Jackie Dunham , CTVNews.ca
Published Friday, October 7, 2016 9:20AM EDT
Last Updated Friday, October 7, 2016 8:26PM EDT
A flight crew with the National Oceanic Atmospheric Administration (NOAA) fearlessly flew a research plane into the eye of the storm Friday morning to collect data on Hurricane Matthew. Capt. Tim Gallagher filmed the terrifying experience in a minute-and-a-half-long video posted to the NOAA’s Facebook page. The crew flew a Lockheed WP-3D Orion “Hurricane Hunter” aircraft right into the eye of Hurricane Matthew when it was still a designated category four storm in an effort to track the path of the deadly hurricane.
The video begins with the flight crew calmly manoeuvering the plane as powerful winds and rain thrash against the windows. The footage is bumpy and unsteady indicating the extreme turbulence during the journey. As the aircraft passes through the eyewall and into the calm of the eye of the storm, the clouds part and there is less turbulence. The crew filmed the eerily still centre of the storm through the plane’s side windows.
For those inside the plane, the high-stakes mission can be a thrill, according to an U.S. Air Force lieutenant who has been chasing hurricanes for four years.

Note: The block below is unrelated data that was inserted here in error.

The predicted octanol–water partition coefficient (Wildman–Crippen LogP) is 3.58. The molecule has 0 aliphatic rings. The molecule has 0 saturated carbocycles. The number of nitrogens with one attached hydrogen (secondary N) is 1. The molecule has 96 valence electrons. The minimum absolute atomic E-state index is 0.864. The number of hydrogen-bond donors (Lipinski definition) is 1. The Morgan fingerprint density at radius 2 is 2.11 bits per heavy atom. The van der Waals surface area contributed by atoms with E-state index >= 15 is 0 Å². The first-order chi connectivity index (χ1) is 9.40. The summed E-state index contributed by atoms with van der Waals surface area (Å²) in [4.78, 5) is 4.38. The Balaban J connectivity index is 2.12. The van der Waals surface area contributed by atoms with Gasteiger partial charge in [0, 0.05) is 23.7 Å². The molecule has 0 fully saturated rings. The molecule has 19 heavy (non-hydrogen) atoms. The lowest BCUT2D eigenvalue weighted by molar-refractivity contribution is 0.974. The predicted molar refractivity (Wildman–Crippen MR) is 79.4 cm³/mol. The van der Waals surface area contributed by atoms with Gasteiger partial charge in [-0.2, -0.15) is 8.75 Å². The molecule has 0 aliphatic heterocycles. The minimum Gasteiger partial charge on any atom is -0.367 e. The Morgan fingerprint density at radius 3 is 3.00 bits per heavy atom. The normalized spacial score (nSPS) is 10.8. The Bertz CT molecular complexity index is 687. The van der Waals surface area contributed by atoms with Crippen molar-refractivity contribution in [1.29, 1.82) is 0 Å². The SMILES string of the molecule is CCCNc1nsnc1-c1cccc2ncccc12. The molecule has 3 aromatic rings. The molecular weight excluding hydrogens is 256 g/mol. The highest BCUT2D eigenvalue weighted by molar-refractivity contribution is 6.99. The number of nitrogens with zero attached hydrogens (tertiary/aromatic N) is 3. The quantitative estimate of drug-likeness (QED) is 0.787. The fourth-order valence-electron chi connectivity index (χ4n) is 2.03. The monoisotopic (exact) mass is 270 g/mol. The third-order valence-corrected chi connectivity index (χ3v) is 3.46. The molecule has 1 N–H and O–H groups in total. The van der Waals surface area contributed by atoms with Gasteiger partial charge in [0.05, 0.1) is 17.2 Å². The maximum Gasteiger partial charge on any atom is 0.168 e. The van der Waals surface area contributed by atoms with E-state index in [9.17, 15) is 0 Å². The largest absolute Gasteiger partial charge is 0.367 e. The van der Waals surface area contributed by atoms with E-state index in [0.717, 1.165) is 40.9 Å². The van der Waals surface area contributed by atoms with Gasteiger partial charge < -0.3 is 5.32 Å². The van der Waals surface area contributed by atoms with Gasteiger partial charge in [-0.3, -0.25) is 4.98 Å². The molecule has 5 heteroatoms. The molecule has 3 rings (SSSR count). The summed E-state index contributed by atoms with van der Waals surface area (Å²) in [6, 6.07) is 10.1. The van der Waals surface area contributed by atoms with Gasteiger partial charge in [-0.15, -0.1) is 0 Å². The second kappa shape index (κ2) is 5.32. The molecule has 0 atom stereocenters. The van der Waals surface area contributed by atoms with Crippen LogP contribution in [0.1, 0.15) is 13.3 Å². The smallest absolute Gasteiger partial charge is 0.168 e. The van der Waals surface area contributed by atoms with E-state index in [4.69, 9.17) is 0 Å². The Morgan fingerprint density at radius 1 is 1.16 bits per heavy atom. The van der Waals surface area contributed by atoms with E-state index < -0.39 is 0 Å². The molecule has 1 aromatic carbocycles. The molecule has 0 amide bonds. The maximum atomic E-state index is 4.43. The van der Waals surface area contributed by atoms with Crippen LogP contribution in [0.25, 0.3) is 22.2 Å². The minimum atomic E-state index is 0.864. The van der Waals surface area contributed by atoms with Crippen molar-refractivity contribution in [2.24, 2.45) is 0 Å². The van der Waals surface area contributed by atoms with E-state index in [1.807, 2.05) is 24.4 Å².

The purpose of such missions is to pinpoint the exact longitude and latitude of the hurricane’s eye. That information is then passed along to the U.S. National Hurricane Center, which tracks the storm and issues public safety alerts.“Most of the time it’s usually a huge adrenaline rush as you’re ready to go through the storm. Especially as you’re closing in on what would be the max winds as you’re going through,” Leesa Froelich, a first lieutenant with the 53rd Weather Reconnaissance Squadron, more commonly known as the Hurricane Hunters, told CTV News Channel on Friday.
Froelich estimates that she’s flown into the eyes of 20 to 30 hurricanes throughout her career, and she says Hurricane Matthew was among the most intense.
“Matthew was different in that it was so large, and it is still very, very large. The winds go out quite a way from the centre, so it was a turbulent flight,” she said.
And while the flight might seem harrowing, Froelich said she knows she’s in good hands.
“I’ve had a number of flights into these storms and I’ve never had anything seriously go wrong. And even if something did go wrong, our pilots are very well trained,” she said.
The NOAA video’s has received more than 100,000 views on Facebook with many commenters thanking the crew for their bravery. The NOAA advised anyone impacted by the storm to regularly check for updates on the hurricane and to follow the guidance of their local authorities.
Hurricane Matthew’s death toll has reached more than 280 after devastating Haiti, Jamaica, the Dominican Republic and the Bahamas. The category three storm is expected to impact Florida on Friday.